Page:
Friday, July 22 @ 08:18:07 CDT
RCI REPORT Contrary to his testimony, Hishamuddin Hashim was found to have been in full control and actively involved in the entire operation.
Although the then Selangor MACC deputy director Hishamuddin Hashim had disclaimed active involvement in the graft busting operation which led to the death of Teoh Beng Hock, the royal commission of inquiry (RCI), however, found that he had played an instrumental role in the tragedy.
The commission discovered that during the period of the operation, the officers involved would keep him updated twice in a day when he would give them specific directions.
“Even when the officers were on the ground, they would call him on their mobile phones for directions should they encounter any problem in the operation, or he would call them to give directions,” the report said.
“He not only was involved but he also unleashed his officers to do his bidding in order to get results within that night (of July 15) and morning (of July 16) come hell or high water.
“He was clearly accountable for what transpired at the Selangor MACC during the period in question, and the submission of counsel for the MACC falls flat in the face of these facts,” read the RCI report.
It pointed out that Teoh was driven to commit suicide by the “aggressive, relentless, oppressive and unscrupulous interrogations” by MACC officers acting on Hishamuddin’s orders.
The commission named Hishamuddin, together with two of his officers – Mohd Anuar Ismail and Mohd Ashraf Mohd Yunus, as the trio who questioned Teoh in the postulated fourth interrogation that was described as the “final straw that broke the camel’s back”.
Deadly obsession with achieving aim
Therefore, the RCI report stressed that although there was no direct evidence to prove that Hishamuddin had a hand in the death of Teoh, he should be held responsible for the actions taken by him and his officers, which propelled Teoh to take his own life.
NONEThe senior officer, who has been with the MACC for 21 years, was described by the report as an “arrogant leader who would have no qualms in lying as long as his ends were achieved, regardless of the means employed”.
“We found him to be arrogant, given to falsehoods, untruthful and uncompromising in his stand.”
However, he had been promoted after the incident and currently holds the senior position as Negeri Sembilan MACC director.
The commission said Hishamuddin had launched a full-scale operation, mobilising the whole Selangor MACC while seeking manpower support from other MACC offices on the mere belief in the informant and without supporting facts.
“…Hishamuddin should have exercised every caution as the complaint was serious in nature and involved the state government of Selangor…,” read the report.
The commission said Hishamuddin was simply too stubborn to retreat from his mistake in mounting such a massive operation against Selangor elected representatives, particularly when it had received wide and extensive press coverage.
Disappointed at the negative result obtained from witnesses, the commission believed that Hishamuddin must have resorted to a personal and more aggressive interrogation of Teoh since the latter held the vital link between Ean Yong and the suppliers or contractors.
“And if anything were to be made to ‘stick’ on Ean Yong, it would have to be through Teoh,” the report added.
‘Iron grip a major hindrance’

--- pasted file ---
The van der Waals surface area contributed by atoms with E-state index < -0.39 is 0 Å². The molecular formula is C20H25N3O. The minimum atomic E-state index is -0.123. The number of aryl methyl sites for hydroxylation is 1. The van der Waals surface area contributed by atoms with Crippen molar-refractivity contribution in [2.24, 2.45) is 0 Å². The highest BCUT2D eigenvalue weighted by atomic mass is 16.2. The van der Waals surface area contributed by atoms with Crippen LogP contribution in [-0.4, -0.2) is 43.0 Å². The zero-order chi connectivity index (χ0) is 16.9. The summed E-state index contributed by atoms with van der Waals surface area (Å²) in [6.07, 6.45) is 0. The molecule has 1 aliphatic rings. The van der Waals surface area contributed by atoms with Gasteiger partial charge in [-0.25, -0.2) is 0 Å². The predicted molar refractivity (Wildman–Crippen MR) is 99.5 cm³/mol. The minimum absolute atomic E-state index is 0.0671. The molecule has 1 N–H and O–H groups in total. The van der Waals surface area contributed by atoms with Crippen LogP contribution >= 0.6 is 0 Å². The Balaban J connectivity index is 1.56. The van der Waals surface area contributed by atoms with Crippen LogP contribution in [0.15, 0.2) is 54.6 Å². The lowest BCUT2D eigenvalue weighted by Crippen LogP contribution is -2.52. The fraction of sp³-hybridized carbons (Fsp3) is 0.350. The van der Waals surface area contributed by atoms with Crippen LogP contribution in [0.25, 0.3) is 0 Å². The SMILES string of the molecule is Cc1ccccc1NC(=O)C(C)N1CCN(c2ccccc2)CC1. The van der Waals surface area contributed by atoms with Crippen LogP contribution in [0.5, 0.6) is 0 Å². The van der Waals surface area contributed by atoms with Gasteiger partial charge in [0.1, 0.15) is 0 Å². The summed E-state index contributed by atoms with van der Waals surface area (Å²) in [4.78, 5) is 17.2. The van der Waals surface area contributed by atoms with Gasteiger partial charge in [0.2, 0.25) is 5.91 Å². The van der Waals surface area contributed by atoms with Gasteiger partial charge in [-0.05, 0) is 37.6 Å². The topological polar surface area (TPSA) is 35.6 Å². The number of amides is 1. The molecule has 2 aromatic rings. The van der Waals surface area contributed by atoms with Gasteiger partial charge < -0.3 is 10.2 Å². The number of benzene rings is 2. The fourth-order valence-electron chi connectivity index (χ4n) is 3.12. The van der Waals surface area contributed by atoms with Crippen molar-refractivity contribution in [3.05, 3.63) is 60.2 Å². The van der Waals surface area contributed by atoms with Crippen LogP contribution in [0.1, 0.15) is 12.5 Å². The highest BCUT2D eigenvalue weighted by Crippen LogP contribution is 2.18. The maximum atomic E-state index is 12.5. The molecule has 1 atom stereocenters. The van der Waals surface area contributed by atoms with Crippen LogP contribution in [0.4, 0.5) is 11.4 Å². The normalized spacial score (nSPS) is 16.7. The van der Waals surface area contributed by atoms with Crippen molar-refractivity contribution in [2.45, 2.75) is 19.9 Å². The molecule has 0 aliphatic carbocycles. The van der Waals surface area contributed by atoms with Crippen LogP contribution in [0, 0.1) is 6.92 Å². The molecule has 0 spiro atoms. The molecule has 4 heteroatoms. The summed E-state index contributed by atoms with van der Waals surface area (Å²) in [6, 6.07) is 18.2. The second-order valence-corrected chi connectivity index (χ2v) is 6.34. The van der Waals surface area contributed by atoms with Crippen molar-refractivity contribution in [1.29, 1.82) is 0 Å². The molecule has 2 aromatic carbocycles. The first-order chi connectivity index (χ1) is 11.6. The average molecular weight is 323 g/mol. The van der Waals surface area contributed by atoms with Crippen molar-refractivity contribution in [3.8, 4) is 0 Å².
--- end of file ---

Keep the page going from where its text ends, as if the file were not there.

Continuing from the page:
Hishamudin’s tight grip on his officers also hindered the RCI from unearthing the truth from other MACC officers.
“Hishamuddin was described by MACC officer Azian as a workaholic. As a boss, he also instilled fear in his officers. Opportunities for promotion rested mainly in his hands.
“The whole range of interview-interrogation techniques would have been employed by his officers and himself to satisfy his desire to obtain results in the shortest possible time.
“Thus, it was not at all surprising that most of his officers, save two strong souls (Azeen and Azian) who pointed out the truth, had the inevitable habit of lying,” read the RCI report.
teoh beng hock rci witness 57 270411 azeen hafees jamaluddinAzeen Hafees Jamaluddin (left) and Azian Umar were the two MACC officers who exposed Hishamuddin’s falsehoods during the inquiry.
They revealed that Hishamuddin had called all the Selangor MACC officers involved in the case for a meeting on July 16 evening, to exclude himself from the responsibility and shift it all to Anuar.
The commission noted that Hishammudin appeared to have absolute authority to probe anyone whom he suspected to be involved in any corrupt practice in the state without even informing or obtaining the consent of his superiors at the Putrajaya headquarters of the MACC headquarters.
But the commission was later told by the current MACC deputy chief commissioner that this shortcoming had been rectified and that certain cases in any state now require approval and consent from HQ before investigations can commence.
The report also touched on the anonymous letter dated Aug 5, 2009 purportedly written by MACC officers which alleged the corrupt practices, misconduct and abuse of power committed by Hishamuddin in connection with the cases involving Teoh and former Selangor menteri besar Mohamad Khir Toyo.
It pointed out that although the letter had received the attention of the then-MACC chief commissioner, the anti-graft body did not carry out a formal investigation on the matter, given that the anti-graft body has very wide powers to set its investigative machinery in motion.
“According to section 29 of the MACC Act, a report may be made orally or in writing, and in the present matter before this RCI, the information that set the investigation machinery of the MACC in motion had purportedly been conveyed to Hishamuddin merely over the telephone,” the report added.